Self-representation is becoming more common in courts across Canada. While precise figures are not always easy to come by, the problem of self-represented litigants is a serious issue, especially in civil and family courts. In some Canadian courts, the number of self-represented litigants now exceeds 80 percent. Although it can be tempting to deal with one’s divorce alone, a number of studies have shown that the costs of doing so are substantial to both self-represented litigants and the legal system itself.
There aren’t many national figures for determining rates of self-representation in Canadian courts, but some provincial figures do give an indication of the scope of the problem. CBC News reports that in Halifax, for example, 85 percent of litigated family law cases involved at least one self-represented litigant according to 2012 figures. In Alberta, meanwhile, self-representation in divorce and family courts has soared by 121 percent since 2006.
While much of the rise in self-representation has to do with concerns about the cost of legal fees, other factors may also be coming into play. For example, according to Metro News, one study found that although 40 percent of self-represented litigants had annual incomes of less than $30,000, 43 percent had incomes of over $50,000 per year. Such figures suggest that money is not the only factor leading some to represent themselves in their family law cases. Rather, many self-represented litigants may have a false notion that the legal system is easier to navigate than is often the case.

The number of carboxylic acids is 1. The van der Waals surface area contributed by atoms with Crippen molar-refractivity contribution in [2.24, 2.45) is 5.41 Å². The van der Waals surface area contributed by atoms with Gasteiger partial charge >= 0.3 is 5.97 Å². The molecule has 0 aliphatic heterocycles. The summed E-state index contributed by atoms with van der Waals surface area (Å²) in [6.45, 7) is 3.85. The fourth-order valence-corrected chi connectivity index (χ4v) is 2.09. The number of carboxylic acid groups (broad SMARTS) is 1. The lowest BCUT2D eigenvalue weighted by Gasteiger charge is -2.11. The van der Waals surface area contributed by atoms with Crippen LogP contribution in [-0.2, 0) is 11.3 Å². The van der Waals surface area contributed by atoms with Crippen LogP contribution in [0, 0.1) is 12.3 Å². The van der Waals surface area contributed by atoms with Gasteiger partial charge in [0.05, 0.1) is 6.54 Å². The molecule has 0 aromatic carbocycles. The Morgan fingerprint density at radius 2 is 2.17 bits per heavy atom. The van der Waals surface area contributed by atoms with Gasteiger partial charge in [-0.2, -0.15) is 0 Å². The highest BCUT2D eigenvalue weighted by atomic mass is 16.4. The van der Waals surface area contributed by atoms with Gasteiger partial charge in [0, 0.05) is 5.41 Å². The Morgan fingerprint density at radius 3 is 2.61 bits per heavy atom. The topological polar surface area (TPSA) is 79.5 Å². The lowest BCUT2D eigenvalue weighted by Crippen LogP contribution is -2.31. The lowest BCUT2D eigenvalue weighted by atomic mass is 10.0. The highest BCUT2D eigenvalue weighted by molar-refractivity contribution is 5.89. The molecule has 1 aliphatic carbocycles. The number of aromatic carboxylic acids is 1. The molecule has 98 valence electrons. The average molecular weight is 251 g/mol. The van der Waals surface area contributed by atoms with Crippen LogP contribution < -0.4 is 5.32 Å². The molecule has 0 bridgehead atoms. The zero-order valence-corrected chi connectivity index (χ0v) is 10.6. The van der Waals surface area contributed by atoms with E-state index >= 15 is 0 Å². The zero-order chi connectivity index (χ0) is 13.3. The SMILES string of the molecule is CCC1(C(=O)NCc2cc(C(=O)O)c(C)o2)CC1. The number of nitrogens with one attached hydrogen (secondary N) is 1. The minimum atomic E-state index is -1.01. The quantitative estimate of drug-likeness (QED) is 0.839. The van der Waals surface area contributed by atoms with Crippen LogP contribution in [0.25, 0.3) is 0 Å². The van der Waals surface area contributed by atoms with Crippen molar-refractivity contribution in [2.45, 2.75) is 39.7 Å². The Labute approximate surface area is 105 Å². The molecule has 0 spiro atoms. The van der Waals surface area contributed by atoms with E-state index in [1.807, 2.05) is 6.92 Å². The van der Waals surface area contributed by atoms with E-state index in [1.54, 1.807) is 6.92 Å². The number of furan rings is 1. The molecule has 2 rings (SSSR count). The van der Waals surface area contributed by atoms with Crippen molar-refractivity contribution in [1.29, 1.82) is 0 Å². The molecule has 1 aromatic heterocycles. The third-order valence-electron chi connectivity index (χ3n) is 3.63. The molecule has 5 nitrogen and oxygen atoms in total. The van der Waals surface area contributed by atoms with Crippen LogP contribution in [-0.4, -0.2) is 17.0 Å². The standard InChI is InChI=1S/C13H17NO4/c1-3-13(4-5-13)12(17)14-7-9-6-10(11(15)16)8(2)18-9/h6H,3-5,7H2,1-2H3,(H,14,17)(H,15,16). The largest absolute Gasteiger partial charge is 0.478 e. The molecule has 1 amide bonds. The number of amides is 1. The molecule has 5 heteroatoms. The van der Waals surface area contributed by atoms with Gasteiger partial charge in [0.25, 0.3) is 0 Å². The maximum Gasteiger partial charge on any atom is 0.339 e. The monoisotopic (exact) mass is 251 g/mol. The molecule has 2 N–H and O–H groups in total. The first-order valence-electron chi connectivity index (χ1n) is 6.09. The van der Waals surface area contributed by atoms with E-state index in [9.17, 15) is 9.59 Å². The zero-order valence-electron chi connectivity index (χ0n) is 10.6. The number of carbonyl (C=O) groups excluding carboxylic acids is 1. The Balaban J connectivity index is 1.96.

Why the rise in self-representation matters
The large numbers of self-represented litigants is creating problems both for the litigants themselves and the legal system. One study found that many litigants found representing themselves to be far more stressful, costly, and time-consuming than they had anticipated. In extreme cases, self-representation led to lack of sleep and even serious illnesses.
Those who work in the legal system likewise reported frustrations with the rise in self-representation. A survey of British Columbia judges and court officials, for example, found that self-represented litigants were more likely to submit incorrect and unnecessary documentation, thus leading to court delays and extra court costs. Court officials also noted worries about helping self-represented litigants since such help could be construed as legal advice.
Getting legal help
Going it alone with one’s divorce case may sound like a good idea, but it could lead to delays and costly mistakes. Once a divorce settlement is signed, it is very difficult to change or undo it, meaning that mistakes made today could have consequences for years in the future. Even in cases involving relatively simple divorces, an experienced lawyer should be consulted to ensure that one is getting the best deal possible.